A Short Walk – dark short stories

My new book of short stories is available if you like a creepy dark read. You can read one of them here if you find yourself having a spare few moments.

Smart City Alpha.3

And my previous book of dark short stories, if you like that sort of thing.

(c) K Wicks

Reminds me of programs like The Outer Limits or The Twilight Zone

Sometimes you hear something that makes you super proud of yourself. This line made my day –

“In many ways these tales remind me of programs like The Outer Limits or The Twilight Zone, stories with bizarre twists in everyday situations”

The whole review is awesome to be honest, only a snippet of it below, and all the reviews received for my short stories so far have been very complimentary. Working on a second collection at the moment, hopefully they will be as good as the first.

(c) K Wicks

Under the Apple Tree – reviews

Under the Apple Tree and other dark short stories.

I have been very lucky to get some awesome reviews for my first book of short stories, so thought I would share a few with you. They can also be found on Amazon with the book (link at bottom of post) and of course just in case anyone is looking for a creepy read to fill the time 😉

Reviewer 1 – Six creepy stories that are guaranteed to lodge themselves firmly under the skin. Each story invites the reader into a world where you are certain that from the very first word, things are not going to end with a cheery musical number. They are ‘dark’ stories for a reason. A quick read for those looking for a chilling end to the evening, each tale comes with its own twist. Personal favourites include ‘Doctors Visit’ and ‘Clocking Off’.

Reviewer 2 – Thoroughly enjoyed these short stories reminiscent of Roald Dahl’s ‘Tales of the unexpected’. Particular praise for ‘Clocking Off’

Reviewer 3 – All the stories here have their own flavour. Another review mentioned Tales of the Unexpected and I’d say that’s on the money. Imaginative, well-written, I’m looking forward to more from this author.

Reviewer 4 – Although the stories are set in present day, the author’s writing style is reminiscent of classic horror like Stevenson or Shelley, which can feel odd at times but carries the stories well. And, similarly to the classics, there’s not a lot of gore or curse words, which makes this collection enjoyable for fans of all ages. In a way, Under the Apple Tree: And other dark short stories remind me of scary stories you tell around the campfire or are passed around during sleepover parties, and like those stories these tales stay with you for a long time.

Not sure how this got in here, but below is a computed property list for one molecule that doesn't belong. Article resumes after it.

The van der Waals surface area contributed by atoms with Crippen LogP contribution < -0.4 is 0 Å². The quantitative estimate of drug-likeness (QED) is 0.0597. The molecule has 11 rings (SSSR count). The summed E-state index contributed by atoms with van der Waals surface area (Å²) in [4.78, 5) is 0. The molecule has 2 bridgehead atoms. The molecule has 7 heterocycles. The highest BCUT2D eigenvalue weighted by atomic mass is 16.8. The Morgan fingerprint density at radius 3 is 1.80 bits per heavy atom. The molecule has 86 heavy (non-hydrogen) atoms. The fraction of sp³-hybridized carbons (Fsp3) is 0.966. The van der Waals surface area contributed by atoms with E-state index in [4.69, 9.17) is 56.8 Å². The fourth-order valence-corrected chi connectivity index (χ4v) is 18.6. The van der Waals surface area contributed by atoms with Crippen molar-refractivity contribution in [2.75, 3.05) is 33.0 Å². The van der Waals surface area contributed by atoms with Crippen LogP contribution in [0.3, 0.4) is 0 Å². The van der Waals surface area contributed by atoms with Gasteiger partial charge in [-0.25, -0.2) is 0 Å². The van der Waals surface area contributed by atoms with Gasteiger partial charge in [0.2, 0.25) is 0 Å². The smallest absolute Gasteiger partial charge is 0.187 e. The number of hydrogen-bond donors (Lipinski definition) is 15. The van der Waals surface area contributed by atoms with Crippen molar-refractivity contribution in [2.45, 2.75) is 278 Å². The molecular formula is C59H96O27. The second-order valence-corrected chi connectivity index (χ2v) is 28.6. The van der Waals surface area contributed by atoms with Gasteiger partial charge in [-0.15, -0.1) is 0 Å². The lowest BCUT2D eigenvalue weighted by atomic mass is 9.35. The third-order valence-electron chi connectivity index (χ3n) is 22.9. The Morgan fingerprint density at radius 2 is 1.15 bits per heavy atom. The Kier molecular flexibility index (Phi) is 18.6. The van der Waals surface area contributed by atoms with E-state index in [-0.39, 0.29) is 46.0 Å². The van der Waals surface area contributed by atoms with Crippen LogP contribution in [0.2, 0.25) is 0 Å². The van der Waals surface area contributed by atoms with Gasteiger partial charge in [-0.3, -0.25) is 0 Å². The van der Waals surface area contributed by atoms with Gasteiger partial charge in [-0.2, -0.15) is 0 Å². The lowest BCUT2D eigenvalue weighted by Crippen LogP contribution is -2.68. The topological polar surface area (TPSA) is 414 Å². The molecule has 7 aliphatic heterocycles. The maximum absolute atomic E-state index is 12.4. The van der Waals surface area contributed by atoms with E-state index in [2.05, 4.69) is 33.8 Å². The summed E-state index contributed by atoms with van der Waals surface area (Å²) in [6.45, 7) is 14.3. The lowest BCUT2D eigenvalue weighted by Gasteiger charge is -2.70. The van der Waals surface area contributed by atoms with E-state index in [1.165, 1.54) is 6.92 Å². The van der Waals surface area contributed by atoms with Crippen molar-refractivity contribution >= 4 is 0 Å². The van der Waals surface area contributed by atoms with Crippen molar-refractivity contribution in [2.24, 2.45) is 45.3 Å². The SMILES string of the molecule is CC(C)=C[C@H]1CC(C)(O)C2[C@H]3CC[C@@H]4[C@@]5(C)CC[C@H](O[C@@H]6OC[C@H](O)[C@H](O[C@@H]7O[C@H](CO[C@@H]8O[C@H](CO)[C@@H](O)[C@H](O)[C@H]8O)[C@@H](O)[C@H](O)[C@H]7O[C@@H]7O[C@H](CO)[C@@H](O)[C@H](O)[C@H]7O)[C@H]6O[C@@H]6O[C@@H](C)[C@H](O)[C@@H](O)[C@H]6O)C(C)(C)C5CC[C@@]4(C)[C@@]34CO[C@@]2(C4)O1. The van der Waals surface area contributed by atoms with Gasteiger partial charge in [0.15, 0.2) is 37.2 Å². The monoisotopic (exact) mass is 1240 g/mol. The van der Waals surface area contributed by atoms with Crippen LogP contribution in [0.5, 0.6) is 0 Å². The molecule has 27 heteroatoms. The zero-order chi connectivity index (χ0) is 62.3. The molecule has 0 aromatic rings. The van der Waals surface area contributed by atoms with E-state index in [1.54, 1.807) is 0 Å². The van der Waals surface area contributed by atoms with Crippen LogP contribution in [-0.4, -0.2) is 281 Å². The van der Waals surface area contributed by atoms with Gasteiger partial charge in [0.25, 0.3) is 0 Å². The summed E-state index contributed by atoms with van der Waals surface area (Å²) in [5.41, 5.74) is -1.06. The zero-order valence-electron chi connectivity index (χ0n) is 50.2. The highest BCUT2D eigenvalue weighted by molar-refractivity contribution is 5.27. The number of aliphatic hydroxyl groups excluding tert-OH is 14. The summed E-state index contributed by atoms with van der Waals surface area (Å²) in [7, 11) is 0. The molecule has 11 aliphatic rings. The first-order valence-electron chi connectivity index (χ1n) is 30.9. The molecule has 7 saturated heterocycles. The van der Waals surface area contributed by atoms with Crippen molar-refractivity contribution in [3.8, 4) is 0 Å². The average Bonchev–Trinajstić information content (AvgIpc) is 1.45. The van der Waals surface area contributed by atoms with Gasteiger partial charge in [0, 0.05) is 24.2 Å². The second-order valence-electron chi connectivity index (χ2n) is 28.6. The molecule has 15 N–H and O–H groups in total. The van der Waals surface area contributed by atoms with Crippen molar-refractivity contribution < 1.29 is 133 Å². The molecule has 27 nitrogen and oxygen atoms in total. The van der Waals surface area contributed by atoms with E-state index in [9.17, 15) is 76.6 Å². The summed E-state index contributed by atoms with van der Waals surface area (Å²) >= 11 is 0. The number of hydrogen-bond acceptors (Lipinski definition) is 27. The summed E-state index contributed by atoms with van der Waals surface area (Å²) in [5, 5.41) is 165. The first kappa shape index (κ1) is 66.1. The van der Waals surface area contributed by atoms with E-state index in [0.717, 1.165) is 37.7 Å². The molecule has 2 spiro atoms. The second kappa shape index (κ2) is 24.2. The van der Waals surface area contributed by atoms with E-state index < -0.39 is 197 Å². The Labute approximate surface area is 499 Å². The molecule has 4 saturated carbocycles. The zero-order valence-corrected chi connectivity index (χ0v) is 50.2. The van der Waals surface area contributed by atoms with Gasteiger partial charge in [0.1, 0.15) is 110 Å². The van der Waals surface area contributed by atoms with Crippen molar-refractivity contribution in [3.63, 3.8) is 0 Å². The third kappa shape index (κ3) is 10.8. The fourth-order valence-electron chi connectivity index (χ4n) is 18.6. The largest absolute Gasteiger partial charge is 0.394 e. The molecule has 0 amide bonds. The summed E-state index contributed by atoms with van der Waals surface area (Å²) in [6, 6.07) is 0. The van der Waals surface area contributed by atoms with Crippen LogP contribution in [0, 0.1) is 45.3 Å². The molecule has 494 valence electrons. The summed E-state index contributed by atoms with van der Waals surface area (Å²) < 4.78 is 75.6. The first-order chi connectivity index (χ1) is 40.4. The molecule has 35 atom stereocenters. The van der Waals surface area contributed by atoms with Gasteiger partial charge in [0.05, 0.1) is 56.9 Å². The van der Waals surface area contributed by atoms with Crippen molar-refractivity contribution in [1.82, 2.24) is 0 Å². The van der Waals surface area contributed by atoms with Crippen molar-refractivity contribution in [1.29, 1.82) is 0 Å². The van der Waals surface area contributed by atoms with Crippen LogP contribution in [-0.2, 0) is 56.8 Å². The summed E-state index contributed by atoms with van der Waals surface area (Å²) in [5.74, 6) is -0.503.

The full review for No.4 is much longer and covers each story separately, but this last paragraph made me smile very much.

I can only hope that people get as much enjoyment from reading my stories as I did all those years ago reading every one else’s.

Under the Apple Tree – Going well

It’s been just over a year now since I released my first book of short stories – the second one is half finished, but this year has really hampered creating for me. Under the Apple Tree and other dark short stories came from various ideas I had been mulling over for decades and two of the tales actually are adapted from real life experiences shared with me by someone close. So it was really exciting to receive a good review, then another and now I have six, all of them positive. One review mentions being reminded of The Outer Limits and The Twilight Zone, and another actually likens my stories to Tales of the Unexpected by Roald Dahl. That in itself is an achievement! I loved reading Roald Dahl growing up, have read my fair share of creepy stories and watched all three of those shows. Some of those horror tales obviously left their mark on me. I can only hope to do the same for someone else.

Part of one review – “Although the stories are set in present day, the author’s writing style is reminiscent of classic horror like Stevenson or Shelley, which can feel odd at times but carries the stories well. And, similarly to the classics, there’s not a lot of gore or curse words, which makes this collection enjoyable for fans of all ages. In a way, Under the Apple Tree: And other dark short stories remind me of scary stories you tell around the campfire or are passed around during sleepover parties, and like those stories these tales stay with you for a long time”

(c) K Wicks

Doctors Visit… (Short Story)

Taken from my book of short stories – Under the Apple Tree and other short dark stories currently available through Amazon.

Enjoy the creepiness.

Doctors Visit

His shoes and coat were in the foyer, a briefcase placed beside them. He had left his notes neatly written out, filed in meticulous order, a detailed account of every visit and diagnosis. The detective read them all.

‘The father it was presumed was harboring a distant mental illness, one that plagued him during the hours of darkness, tormenting his sleep and keeping him awake. Leading to psychosis and hallucinations. Although it seemed to be psychosomatic, as no plausible explanation could be found’

Despite this the doctor stayed overnight on a number of occasions. It should have been an open and shut case, with a prescription of lithium marked in the corner of the page with a question mark.

‘However, his paranoia towards his family does indeed seem a cause for concern. All of his negative energy and ideas were being thrust upon them, directly and indirectly. He believes intermittently that they were the enemy, possibly not even really his family. As his grasp with reality was deteriorating his perception of friend and foe became blurred and some days he would say they were imposters sent to spy on him.’

This was not unusual the doctor had noted in cases of mania and psychosis, and had been documented in a number of other cases.